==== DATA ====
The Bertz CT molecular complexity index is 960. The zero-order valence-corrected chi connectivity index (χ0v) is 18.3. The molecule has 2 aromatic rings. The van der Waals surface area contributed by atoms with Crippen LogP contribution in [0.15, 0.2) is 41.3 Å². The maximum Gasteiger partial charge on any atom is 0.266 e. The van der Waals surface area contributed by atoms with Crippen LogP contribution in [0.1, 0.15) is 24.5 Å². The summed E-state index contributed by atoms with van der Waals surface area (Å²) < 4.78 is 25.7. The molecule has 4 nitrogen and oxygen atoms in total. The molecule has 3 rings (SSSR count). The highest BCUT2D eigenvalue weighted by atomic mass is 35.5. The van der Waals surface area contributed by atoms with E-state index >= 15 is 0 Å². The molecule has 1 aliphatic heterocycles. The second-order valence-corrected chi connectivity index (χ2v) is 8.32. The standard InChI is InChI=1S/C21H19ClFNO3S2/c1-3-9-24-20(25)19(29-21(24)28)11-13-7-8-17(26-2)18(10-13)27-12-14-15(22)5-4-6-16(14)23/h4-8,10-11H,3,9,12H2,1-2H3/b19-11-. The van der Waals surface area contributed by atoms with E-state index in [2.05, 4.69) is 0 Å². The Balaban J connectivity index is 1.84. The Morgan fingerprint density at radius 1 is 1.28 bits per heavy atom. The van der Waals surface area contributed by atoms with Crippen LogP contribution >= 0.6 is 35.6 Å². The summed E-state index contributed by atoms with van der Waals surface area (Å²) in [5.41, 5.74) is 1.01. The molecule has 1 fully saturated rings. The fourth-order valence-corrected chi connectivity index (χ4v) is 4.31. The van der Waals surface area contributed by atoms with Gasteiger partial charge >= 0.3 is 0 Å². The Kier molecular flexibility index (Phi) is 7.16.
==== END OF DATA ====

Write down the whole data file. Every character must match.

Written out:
The Bertz CT molecular complexity index is 960. The zero-order valence-corrected chi connectivity index (χ0v) is 18.3. The molecule has 2 aromatic rings. The van der Waals surface area contributed by atoms with Crippen LogP contribution in [0.15, 0.2) is 41.3 Å². The maximum Gasteiger partial charge on any atom is 0.266 e. The van der Waals surface area contributed by atoms with Crippen LogP contribution in [0.1, 0.15) is 24.5 Å². The summed E-state index contributed by atoms with van der Waals surface area (Å²) < 4.78 is 25.7. The molecule has 4 nitrogen and oxygen atoms in total. The molecule has 3 rings (SSSR count). The highest BCUT2D eigenvalue weighted by atomic mass is 35.5. The van der Waals surface area contributed by atoms with E-state index >= 15 is 0 Å². The molecule has 1 aliphatic heterocycles. The second-order valence-corrected chi connectivity index (χ2v) is 8.32. The standard InChI is InChI=1S/C21H19ClFNO3S2/c1-3-9-24-20(25)19(29-21(24)28)11-13-7-8-17(26-2)18(10-13)27-12-14-15(22)5-4-6-16(14)23/h4-8,10-11H,3,9,12H2,1-2H3/b19-11-. The van der Waals surface area contributed by atoms with E-state index in [2.05, 4.69) is 0 Å². The Balaban J connectivity index is 1.84. The Morgan fingerprint density at radius 1 is 1.28 bits per heavy atom. The van der Waals surface area contributed by atoms with Crippen LogP contribution >= 0.6 is 35.6 Å². The summed E-state index contributed by atoms with van der Waals surface area (Å²) in [5.41, 5.74) is 1.01. The molecule has 1 fully saturated rings. The fourth-order valence-corrected chi connectivity index (χ4v) is 4.31. The van der Waals surface area contributed by atoms with Gasteiger partial charge >= 0.3 is 0 Å². The Kier molecular flexibility index (Phi) is 7.16.